Classical Reissue Reviews
BEETHOVEN: Piano Concerto No. 4; TCHAIKOVSKY: Piano Concerto No. 2 – Emil Gilels, p./ Halle Orch./ Sir John Barbirolli (Beethoven)/ London Phil. Orch./ Kirill Kondrashin (Tchaikovsky) – ICA Classics
Published on August 19, 2012
BEETHOVEN: Piano Concerto No. 4 in G Major, Op. 58; TCHAIKOVSKY: Piano Concerto No. 2 in G Major, Op. 44 (ed. Siloti) – Emil Gilels, p./ Halle Orch./ Sir John Barbirolli (Beethoven)/ London Phil. Orch./ Kirill Kondrashin (Tchaikovsky) – ICA Classics ICAC 5032, 71:37 [Distr. by Naxos] ****:
Two exquisite examples of the playing of Russian pianist Emil Gilels (1916-1985) exude a patrician élan and chiseled taste, both in the Beethoven G Major Concerto (13 September 1966) and Tchaikovsky G Major Concerto (23 February 1959). The Beethoven G Major became something of a calling-card for Gilels, his having recorded it for EMI, alternatively with Leopold Ludwig and George Szell. There is also a Melodiya-based reading from Russia with Kurt Sanderling. From the opening piano entry, Gilels provides a searing, searching performance, with the other rough-hewn, muscular first-movement cadenza by Beethoven generally ignored by practicing virtuosi. The Usher Hall audience quickly grasps the authority of the poetically virile rendition offered them, and an aura of rapt silence surrounds the performers until the final chords of the Rondo: Vivace. The close miking of the Halle woodwinds does much to augment the sonic definition of this genial collaboration. The second movement Andante con moto, the famous dialogue of “Orpheus and the Furies,” basks in an expansive, deliberately measured pace, a sure-fire dramatic approach to the brilliant colors of the third movement.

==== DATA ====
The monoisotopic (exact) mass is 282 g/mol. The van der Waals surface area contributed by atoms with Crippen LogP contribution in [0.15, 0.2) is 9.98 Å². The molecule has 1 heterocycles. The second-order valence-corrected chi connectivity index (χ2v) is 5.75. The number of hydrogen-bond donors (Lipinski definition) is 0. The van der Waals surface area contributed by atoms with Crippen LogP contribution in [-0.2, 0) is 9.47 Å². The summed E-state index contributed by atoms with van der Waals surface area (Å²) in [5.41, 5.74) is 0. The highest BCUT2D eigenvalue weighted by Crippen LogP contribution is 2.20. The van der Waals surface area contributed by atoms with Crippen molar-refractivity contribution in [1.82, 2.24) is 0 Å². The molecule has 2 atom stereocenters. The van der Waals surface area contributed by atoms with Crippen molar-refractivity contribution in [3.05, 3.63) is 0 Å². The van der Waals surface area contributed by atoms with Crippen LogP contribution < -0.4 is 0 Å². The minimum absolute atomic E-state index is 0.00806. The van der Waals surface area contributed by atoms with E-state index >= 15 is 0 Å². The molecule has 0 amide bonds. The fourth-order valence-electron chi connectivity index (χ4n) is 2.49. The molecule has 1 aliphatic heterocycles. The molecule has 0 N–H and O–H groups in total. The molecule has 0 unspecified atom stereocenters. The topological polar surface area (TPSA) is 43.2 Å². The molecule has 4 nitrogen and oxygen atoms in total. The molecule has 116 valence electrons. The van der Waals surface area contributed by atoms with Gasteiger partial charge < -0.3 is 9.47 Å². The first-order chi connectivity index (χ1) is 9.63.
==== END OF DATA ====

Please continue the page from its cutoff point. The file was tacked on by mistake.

Tchaikovsky’s 1880 G Major Concerto had an uneasy birth, its having been severely criticized by Nikolai Rubinstein for its episodic structure in movements one and two.
Tchaikovsky authorized Sergei Taneyev and Alexander Siloti to make what Tchaikovsky meant to be moderate cuts in the score, but Siloti felt compelled to excise vast portions, especially in the second movement’s use of violin and cello, which he dubbed “a poor man’s triple concerto.” Gilels always played the 1897 Siloti edition, so it becomes a moot point to complain that the lovely scoring for the cello, piano, and violin in the Andante con moto often sings with surpassing beauty which in the truncated form can only be surmised. The flamboyant character of the piece, which Tchaikovsky virtually conceived for pleasure and his own restless urge to creativity, gushes forth in this performance, and Kondrashin has his LPO in fine Slavic fettle. Insofar as the Beethoven Concerto reveals the thoughtful, passionate wizard in Gilels, the Tchaikovsky unleashes the firebrand who can just as easily confide tender intimacies in his native colors. Even for a studio-conceived performance, the Tchaikovsky emanates an electric current that warrants repeated hearings.